IP-RPLC Assesses Integrity of Recombinant Adeno-Associated Virus Genomes as Next-Generation Therapeutics

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Recombinant adeno-associated viruses (rAAV) have been the subject of much scientific investigation as their use in gene therapy enters the mainstream.

A new submission to Analytical Chemistry proposes a first-of-its-kind ion pairing-reversed-phase liquid chromatography method (IP-RPLC) for determining quality control of recombinant adeno-associated viruses (rAAV), which are gaining attention for their promise as delivery vehicles for gene therapy, but for which analytical techniques have to this point been difficult to develop (1). rAAV are genetically modified versions of adeno-associated viruses. They are created by introducing specific genes of interest into the viral genome, allowing them to deliver and express these genes in target cells, making them useful for gene therapy and biomedical research.

IP-RPLC is a separation technique that combines both reversed-phase chromatography and ion pairing agents to enhance the separation of ionizable analytes. In this method, an ion pairing reagent is added to the mobile phase, forming complexes with charged analytes and enabling their retention on the hydrophobic stationary phase. The use of ion pairing agents can improve the resolution and selectivity of the separation, particularly for polar or charged compounds that may be difficult to separate using conventional reversed-phase chromatography alone.

This research, mainly based at the Center for Proteomics and Metabolomics at Leiden University Medical Center in Leiden, The Netherlands, obtained results while being supported by two orthogonal techniques, analytical ultracentrifugation (AUC) and capillary gel electrophoresis (CGE). AUC is able to analyze intact, unmodified viruses and can distinguish between rAAV capsids that contain single-stranded DNA (ssDNA) with large size differences, but requires high volumes of samples. CGE’s sample consumption is very low, with injection volumes in the nanoliter range, but that limits sensitivity especially when ultraviolet (UV) detection is employed. IP-RPLC was favored in this study for not only its robustness compared to these techniques, but also its user-friendliness.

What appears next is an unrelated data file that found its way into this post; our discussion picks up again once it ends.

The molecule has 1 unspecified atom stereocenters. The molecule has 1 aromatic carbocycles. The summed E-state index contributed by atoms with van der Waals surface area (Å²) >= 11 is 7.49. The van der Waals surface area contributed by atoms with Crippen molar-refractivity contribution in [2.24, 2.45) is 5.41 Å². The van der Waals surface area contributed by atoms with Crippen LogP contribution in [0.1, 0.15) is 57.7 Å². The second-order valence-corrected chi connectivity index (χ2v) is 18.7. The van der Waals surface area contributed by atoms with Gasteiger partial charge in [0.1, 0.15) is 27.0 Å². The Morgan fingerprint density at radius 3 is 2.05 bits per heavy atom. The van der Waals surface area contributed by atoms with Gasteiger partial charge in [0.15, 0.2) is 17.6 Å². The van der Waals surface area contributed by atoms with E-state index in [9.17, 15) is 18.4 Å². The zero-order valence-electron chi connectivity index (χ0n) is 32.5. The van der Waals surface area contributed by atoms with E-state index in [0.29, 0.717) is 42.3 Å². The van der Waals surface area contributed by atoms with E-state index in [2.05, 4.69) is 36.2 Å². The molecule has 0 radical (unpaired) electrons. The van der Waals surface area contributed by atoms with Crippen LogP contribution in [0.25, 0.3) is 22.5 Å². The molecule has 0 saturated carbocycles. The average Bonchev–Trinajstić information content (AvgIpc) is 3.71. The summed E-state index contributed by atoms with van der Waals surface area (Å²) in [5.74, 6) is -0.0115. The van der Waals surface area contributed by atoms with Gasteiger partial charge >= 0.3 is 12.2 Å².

IP-RPLC is based on a lipophilic ion-pair reagent such as triethylamine (TEA) that binds to the negatively charged DNA phosphate backing, resulting in increases in both hydrophobicity and DNA length. That eases the process of separation, particularly in differently-sized DNA species in the reversed-phase column. While IP-RPLC has previously been used in the analysis of RNA samples and short- to medium-sized DNA fragments of up to 100 bp, this research demonstrates for the first time a usage in rAAVs of transgene size 2.5 to 4.6 kbp. In addition, the approach can be performed above DNA melting temperatures, which helps avoid the detection of secondary isoforms, and does not require the use of dyes because of UV detection.

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Recombinant adeno-associated viruses (rAAV) possess several attributes that make them attractive options for gene delivery – namely, favorable site-specific genome integration, lack of pathogenicity in humans, and dependency on helper viruses. As of 2022, the researchers said, as many as 136 clinical trials of rAAVs in different phases had been reported. Two rAAV therapies, for retinal dystrophy and spinal muscular atrophy, have been approved by the Food & Drug Administration (FDA). In this study, the research team sought to add IP-RPLC to the toolbox of analysis methods for rAAV genome assessment.

One of the primary results reported in the study was IP-RPLC’s ability to separate the genome of a rAAV2-S sample from a contaminant differing in 800 bp, with IP-RPLC requiring only approximately 10–20 μL per injection and CGE, comparatively, able to perform multiple injections out of the same amount. An AUC-based method was unable to resolve smaller differences in ssDNA under normal conditions. IP-RPLC also provided peak fractionation and further and more straightforward characterization, although the researchers conceded that the CGE method demonstrated higher peak efficiency. Still, the study concluded, a possible integration in 2D-LC with a mass spectrometry (MS)-compatible second dimension, or the use of volatile ion pairing reagents, could bring IP-RPLC to the potential of peak identification.

Reference

(1) Gstöttner, C.; Hutanu, A.; Boon, S.; et al. Reversed Phase-Liquid Chromatography for Recombinant AAV Genome Integrity Assessment. Anal. Chem. 2023, 95 (22), 8478-8486. DOI: 10.1021/acs.analchem.3c00222